Humboldt-Universität zu Berlin - Practical Philosophy/Ethics

Philip Fox



Philip Fox


Reseach Interests

Epistemic and practical normativity, political philosophy, normative and applied ethics.


Doctoral student in Philosophy at Humboldt University Berlin since autumn 2018, supported by the Carl und Max Schneider-Stiftung and the German Academic Scholarship Foundation. Prior to that, studies in Philosophy and Economics in Bayreuth, Oxford and Berlin, supported by the German Academic Scholarship Foundation.

„Naturalizing the Contributory“, Synthese, online first, 2021. (PDF)

„Revisiting the Argument from Action Guidance“, Journal of Ethics & Social Philosophy 15 (3): 222-254, 2019. (PDF)
(With a reply by Daniel Whiting: PDF)

„Agency & The Pill that Makes us Moral“, Grazer Philosophische Studien 92: 127-135, 2015. (PDF)
Talks and Comments

“Constitutivism, Quietism, and the Unity of Normative Reasons”, Summer Institute on Practical Normativity, Princeton University (05.08.2018)

Comment on “Perfecting Political Liberalism” by John Colin Bradley, 8th Princeton-Humboldt Graduate Philosophy Conference, Humboldt University Berlin (24.07.2018)

“The Prospects of Epistemic Constitutivism”, 8th Princeton-Humboldt Graduate Philosophy Conference, Humboldt University Berlin (23.07.2018)

“Is Agent-Relativity Optional?”, Fourth Student Conference of the Bundesfachschaftentagung Philosophie, Humboldt University Berlin (28.09.2017)

“Constitutivism about Epistemic Rationality”, Salzburg Conference for Young Analytic Philosophy, University of Salzburg (09.09.2016) 

“The Subjective Incoherence Argument against Parfit’s Agony Argument”, Second Student Conference of the Bundesfachschaftentagung Philosophie, University of Osnabrück (17.09.2015)

“How to Deal With the Asymmetry of Rational Requirements”, 2nd London School of Economics/University of Bayreuth Student Philosophy Conference, University of Bayreuth (08.05.2014)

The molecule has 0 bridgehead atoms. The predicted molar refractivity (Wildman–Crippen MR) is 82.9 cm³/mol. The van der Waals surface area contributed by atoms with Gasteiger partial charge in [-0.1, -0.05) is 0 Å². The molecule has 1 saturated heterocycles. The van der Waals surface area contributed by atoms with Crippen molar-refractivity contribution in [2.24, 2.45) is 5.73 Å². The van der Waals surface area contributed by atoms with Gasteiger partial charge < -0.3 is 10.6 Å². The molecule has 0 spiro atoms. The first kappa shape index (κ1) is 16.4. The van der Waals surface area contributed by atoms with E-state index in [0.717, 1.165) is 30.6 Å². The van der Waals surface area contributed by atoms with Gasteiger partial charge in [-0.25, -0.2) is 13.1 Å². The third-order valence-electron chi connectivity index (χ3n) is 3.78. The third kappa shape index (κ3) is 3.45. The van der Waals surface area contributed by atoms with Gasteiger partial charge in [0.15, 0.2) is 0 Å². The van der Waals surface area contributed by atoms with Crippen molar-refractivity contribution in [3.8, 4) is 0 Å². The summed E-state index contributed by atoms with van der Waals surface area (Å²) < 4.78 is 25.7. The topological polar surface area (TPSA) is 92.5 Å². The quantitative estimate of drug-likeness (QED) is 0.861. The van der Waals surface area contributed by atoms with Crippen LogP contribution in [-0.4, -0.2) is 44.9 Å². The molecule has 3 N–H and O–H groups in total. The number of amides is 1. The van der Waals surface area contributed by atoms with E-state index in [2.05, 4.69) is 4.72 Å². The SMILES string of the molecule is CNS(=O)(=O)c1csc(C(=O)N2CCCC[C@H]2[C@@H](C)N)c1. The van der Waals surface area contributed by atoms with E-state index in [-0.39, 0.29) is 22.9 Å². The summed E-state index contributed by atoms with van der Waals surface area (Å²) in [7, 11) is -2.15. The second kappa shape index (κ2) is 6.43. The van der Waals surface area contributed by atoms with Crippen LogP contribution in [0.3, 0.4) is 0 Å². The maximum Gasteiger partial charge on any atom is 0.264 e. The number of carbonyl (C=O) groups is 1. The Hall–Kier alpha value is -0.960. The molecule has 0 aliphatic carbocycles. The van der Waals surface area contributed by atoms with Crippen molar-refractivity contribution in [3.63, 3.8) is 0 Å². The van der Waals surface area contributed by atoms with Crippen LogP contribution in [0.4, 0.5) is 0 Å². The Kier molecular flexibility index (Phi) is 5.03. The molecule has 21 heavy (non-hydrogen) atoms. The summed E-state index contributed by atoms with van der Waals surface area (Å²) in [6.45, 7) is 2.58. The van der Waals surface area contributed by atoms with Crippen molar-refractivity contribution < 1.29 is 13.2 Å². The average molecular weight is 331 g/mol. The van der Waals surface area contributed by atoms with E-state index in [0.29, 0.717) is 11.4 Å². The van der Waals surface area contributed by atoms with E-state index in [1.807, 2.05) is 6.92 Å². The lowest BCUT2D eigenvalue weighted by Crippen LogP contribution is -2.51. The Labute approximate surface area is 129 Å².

Can the objective authority of normative principles be explained in a philosophically illuminating way? Taken as a question about practical (and especially moral) normativity, some people think that quietism is a plausible response. On this view, an explanatorily ambitious account of practical normativity is neither possible nor necessary. Taken as a question about epistemic normativity, some people think instead that constitutivism is a plausible response. On this view, it is possible to provide an explanatorily ambitious account of epistemic normativity (e.g. by invoking the notion of a constitutive standard or function). The central question behind my dissertation project is whether one could legitimately hold different views about the nature of practical and epistemic normativity, respectively, and if not, what this means for the project of meta-normative theorizing.
Courses Taught

At Humboldt University Berlin:

Advanced Seminar (with Thomas Schmidt), Winter 2021/22

Introduction to Political Philosophy
Tutorial, Summer 2018

Introduction to Normative Ethics 
Tutorial, Winter 2017/18
At University of Bayreuth:

Philosophical Writing
Tutorial (with Jan Grohn), Summer 2014

Introduction to Philosophy
Tutorial, Winter 2014/15